There is contrasting feeling about the Rwandese return to their 'homestead'
Feb. 4 (Zambia Informer)------Some Rwandan nationals seeking to be integrated into Zambian communities have defied moral and legal suasions by authorities to secure mandatory passports from their country as part of the ongoing integration in various local communities fearing persecution, among other concerns, thereby posing a national security risk.

Presently about 4,200 Rwandans seeking asylum in Zambia have been directed to secure passports processed from their country of origin as a security measure as well as ensure they access resident permits as part of the initiative to ensure the durable solutions for their resettlement in the country is attained.

In 2013 two Rwandan delegations visited Zambia seeking to regularize the stay of their nationals that have sought sanctuary in Zambia following the cessation of their refugee status in Zambia in June and October 2013 to try and persuade their nationals to cooperate with the Zambian Government but the event was shunned.

This meant that any Rwandan national seeking to remain in Zambia needed to undertake various obligations including securing a Rwandan passport, meaning the concerned national will have renounces refugee status and becomes a “normal migrant” in Zambia, like a newly arrived Polish or Chinese migrant.

However, Professor Elwyn Chomba, the Permanent Secretary at the ministry of home affairs says various efforts to compel all Rwandese living in Zambia to secure passports have proved difficult despite being mandatory.

She however, warned of punitive measures for those flouting the law and opt to live in the country without the passports as agreed with the Rwandan Government.

Chomba was speaking on the sidelines of the just ended UNHCR consultative meeting held in Lusaka to compare notes with various countries that have undertaken local integration in Africa including Tanzania.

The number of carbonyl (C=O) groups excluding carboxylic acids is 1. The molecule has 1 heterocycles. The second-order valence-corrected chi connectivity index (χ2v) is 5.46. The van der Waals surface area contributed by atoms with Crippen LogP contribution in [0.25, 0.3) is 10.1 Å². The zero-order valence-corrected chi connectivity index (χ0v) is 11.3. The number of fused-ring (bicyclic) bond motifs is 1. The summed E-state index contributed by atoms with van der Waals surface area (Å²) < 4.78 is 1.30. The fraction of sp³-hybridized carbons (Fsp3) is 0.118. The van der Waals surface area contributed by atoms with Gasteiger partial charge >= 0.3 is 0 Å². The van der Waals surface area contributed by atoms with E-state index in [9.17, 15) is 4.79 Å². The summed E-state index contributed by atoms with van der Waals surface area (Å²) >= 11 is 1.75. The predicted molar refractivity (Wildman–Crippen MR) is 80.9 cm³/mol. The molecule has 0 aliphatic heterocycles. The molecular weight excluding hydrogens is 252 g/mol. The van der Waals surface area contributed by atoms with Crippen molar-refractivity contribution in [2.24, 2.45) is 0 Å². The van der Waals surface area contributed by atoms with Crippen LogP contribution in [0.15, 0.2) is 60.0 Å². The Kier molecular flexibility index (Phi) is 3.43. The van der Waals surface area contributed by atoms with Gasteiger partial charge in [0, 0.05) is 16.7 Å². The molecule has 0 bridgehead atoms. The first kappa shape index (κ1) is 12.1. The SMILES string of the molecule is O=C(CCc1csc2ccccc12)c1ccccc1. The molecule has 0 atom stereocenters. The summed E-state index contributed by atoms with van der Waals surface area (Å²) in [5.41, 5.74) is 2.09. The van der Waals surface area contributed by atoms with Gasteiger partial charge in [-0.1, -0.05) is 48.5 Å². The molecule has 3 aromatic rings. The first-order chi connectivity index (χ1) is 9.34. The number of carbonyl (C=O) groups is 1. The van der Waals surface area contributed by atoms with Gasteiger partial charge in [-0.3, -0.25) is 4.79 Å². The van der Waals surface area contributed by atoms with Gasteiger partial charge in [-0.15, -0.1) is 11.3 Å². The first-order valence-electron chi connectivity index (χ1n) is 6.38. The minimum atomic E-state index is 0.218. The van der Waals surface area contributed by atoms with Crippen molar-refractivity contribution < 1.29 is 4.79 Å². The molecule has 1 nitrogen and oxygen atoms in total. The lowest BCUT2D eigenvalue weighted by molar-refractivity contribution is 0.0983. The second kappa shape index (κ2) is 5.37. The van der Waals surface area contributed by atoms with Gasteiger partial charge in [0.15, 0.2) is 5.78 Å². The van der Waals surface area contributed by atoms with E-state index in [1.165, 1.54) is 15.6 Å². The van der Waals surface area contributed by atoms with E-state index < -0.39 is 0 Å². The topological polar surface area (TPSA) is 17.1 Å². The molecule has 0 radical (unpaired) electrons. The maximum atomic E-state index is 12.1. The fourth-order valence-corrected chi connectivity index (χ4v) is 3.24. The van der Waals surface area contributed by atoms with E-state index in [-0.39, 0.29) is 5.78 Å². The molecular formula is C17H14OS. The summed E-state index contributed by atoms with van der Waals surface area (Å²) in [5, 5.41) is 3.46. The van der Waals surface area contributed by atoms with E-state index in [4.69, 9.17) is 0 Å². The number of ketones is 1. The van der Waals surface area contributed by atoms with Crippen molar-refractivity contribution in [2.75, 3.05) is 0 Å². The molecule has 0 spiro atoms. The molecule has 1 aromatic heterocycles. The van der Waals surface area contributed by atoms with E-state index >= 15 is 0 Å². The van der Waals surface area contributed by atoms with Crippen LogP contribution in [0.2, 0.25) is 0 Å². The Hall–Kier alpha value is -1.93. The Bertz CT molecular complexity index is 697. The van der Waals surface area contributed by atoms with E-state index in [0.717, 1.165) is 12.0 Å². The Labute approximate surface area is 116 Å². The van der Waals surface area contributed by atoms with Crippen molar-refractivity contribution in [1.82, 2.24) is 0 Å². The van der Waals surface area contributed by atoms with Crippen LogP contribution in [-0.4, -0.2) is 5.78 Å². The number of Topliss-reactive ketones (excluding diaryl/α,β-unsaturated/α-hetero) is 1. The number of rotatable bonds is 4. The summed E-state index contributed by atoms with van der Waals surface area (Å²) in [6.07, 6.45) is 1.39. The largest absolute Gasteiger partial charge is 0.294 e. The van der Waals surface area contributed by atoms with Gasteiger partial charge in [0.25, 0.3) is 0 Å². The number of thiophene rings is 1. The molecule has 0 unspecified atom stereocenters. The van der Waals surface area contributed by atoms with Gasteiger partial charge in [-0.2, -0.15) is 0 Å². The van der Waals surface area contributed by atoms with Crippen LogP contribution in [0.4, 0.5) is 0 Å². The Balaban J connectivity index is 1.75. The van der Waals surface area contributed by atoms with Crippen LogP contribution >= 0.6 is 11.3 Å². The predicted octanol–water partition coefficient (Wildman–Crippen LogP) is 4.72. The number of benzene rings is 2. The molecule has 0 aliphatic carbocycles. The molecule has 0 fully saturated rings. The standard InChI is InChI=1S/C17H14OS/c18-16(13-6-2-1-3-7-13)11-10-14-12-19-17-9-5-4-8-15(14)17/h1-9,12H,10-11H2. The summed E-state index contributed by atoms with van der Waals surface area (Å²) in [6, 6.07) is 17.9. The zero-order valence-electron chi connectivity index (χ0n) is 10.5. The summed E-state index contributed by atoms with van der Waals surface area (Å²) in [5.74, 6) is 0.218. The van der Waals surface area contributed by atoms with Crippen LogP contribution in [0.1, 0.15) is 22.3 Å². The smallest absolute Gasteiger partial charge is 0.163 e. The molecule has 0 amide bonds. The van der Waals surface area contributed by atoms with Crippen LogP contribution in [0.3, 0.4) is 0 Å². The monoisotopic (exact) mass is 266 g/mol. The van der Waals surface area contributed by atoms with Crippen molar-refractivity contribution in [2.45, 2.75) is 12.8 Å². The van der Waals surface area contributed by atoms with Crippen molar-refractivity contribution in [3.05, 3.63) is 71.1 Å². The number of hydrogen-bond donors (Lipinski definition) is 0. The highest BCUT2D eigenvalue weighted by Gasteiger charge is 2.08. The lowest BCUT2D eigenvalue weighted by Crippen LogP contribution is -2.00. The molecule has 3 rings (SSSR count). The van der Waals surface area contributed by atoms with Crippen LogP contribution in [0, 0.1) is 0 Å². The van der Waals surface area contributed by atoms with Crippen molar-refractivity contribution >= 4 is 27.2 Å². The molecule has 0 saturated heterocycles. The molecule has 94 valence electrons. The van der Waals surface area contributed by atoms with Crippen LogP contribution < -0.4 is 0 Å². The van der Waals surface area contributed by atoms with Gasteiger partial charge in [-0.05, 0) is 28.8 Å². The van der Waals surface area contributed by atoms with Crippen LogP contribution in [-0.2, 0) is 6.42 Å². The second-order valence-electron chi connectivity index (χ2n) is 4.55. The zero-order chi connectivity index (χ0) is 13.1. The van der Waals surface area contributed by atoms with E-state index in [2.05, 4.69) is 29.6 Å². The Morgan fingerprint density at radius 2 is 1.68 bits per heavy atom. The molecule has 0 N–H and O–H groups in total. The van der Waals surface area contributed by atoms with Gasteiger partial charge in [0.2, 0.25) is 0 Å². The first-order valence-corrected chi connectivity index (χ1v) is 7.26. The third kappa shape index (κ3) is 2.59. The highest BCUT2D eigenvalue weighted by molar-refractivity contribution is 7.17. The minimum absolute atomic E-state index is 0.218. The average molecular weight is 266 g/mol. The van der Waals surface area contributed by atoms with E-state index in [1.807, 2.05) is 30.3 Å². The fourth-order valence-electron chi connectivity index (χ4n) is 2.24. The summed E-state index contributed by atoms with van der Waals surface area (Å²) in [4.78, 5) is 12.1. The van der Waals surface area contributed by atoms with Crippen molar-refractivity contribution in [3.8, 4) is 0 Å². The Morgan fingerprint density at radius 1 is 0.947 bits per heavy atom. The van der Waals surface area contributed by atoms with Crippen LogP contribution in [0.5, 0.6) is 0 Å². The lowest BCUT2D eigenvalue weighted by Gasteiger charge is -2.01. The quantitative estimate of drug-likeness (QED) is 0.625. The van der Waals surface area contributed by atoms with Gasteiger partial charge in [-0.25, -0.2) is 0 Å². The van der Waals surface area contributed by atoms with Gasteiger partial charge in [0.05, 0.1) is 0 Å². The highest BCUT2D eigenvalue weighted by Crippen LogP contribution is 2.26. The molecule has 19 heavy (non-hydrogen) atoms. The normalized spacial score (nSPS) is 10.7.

She added that while the Government was willing to provide sanctuary to Rwandese or indeed any person seeking to live in Zambia, all were obliged to ensure they submit their details to immigration or relevant security wings as a security measure and there is accountability of all people staying in Zambia.

“Law is law and we cannot allow people to just opt to live in Zambia without any documentation because they will be a security risk,” she said in an interview. “Our hope is that the Rwandan nationals that seek to remain in Zambia should oblige to what the law says, otherwise they will be deemed illegal immigrants”

During the two meetings held in 2013, the Governments of Zambia-Rwanda and the United Nations for Refugees (UNHCR) had tries to persuade the affected asylum seekers to abide by the conditions set for one to be integrated in various communities, but most of the Rwandan nations had shunned the exercise citing among other reasons, alleged persecution or fear of the unknown once they are traced or their identities are known.

However,  UNHCR country representative  in  Zambia Laura Lo Castro warned those flouting Zambian laws of possible prosecution and appealed to all those affected to abide by the demands of the Government, whose hospitality for refugees is in conformity with the UNHCR convention of 1951 and the protocol of 1961.